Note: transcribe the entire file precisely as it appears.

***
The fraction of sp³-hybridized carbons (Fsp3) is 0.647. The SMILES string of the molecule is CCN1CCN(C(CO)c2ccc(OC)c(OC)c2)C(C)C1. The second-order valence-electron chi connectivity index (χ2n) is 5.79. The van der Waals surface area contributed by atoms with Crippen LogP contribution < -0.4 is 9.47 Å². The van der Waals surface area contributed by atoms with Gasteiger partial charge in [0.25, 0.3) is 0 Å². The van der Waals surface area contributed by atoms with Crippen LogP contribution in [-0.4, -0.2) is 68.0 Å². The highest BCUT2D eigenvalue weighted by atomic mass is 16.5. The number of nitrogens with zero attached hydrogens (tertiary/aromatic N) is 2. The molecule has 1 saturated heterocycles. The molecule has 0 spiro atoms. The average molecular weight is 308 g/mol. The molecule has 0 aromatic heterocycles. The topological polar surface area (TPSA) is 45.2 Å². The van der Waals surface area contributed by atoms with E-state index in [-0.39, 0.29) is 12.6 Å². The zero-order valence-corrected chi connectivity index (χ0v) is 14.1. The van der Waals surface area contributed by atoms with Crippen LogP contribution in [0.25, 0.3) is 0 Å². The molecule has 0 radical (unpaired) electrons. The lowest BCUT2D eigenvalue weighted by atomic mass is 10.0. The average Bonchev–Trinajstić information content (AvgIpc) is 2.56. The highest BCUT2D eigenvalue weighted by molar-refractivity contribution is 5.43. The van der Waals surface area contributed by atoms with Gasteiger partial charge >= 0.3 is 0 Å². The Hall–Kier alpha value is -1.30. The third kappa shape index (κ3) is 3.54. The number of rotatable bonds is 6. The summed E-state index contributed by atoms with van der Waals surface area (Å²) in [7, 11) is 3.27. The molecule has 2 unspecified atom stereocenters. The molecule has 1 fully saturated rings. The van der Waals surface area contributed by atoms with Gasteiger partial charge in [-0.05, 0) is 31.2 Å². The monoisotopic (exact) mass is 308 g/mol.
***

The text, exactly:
The fraction of sp³-hybridized carbons (Fsp3) is 0.647. The SMILES string of the molecule is CCN1CCN(C(CO)c2ccc(OC)c(OC)c2)C(C)C1. The second-order valence-electron chi connectivity index (χ2n) is 5.79. The van der Waals surface area contributed by atoms with Crippen LogP contribution < -0.4 is 9.47 Å². The van der Waals surface area contributed by atoms with Gasteiger partial charge in [0.25, 0.3) is 0 Å². The van der Waals surface area contributed by atoms with Crippen LogP contribution in [-0.4, -0.2) is 68.0 Å². The highest BCUT2D eigenvalue weighted by atomic mass is 16.5. The number of nitrogens with zero attached hydrogens (tertiary/aromatic N) is 2. The molecule has 1 saturated heterocycles. The molecule has 0 spiro atoms. The average molecular weight is 308 g/mol. The molecule has 0 aromatic heterocycles. The topological polar surface area (TPSA) is 45.2 Å². The van der Waals surface area contributed by atoms with E-state index in [-0.39, 0.29) is 12.6 Å². The zero-order valence-corrected chi connectivity index (χ0v) is 14.1. The van der Waals surface area contributed by atoms with Crippen LogP contribution in [0.25, 0.3) is 0 Å². The molecule has 0 radical (unpaired) electrons. The lowest BCUT2D eigenvalue weighted by atomic mass is 10.0. The average Bonchev–Trinajstić information content (AvgIpc) is 2.56. The highest BCUT2D eigenvalue weighted by molar-refractivity contribution is 5.43. The van der Waals surface area contributed by atoms with Gasteiger partial charge >= 0.3 is 0 Å². The Hall–Kier alpha value is -1.30. The third kappa shape index (κ3) is 3.54. The number of rotatable bonds is 6. The summed E-state index contributed by atoms with van der Waals surface area (Å²) in [7, 11) is 3.27. The molecule has 2 unspecified atom stereocenters. The molecule has 1 fully saturated rings. The van der Waals surface area contributed by atoms with Gasteiger partial charge in [-0.05, 0) is 31.2 Å². The monoisotopic (exact) mass is 308 g/mol.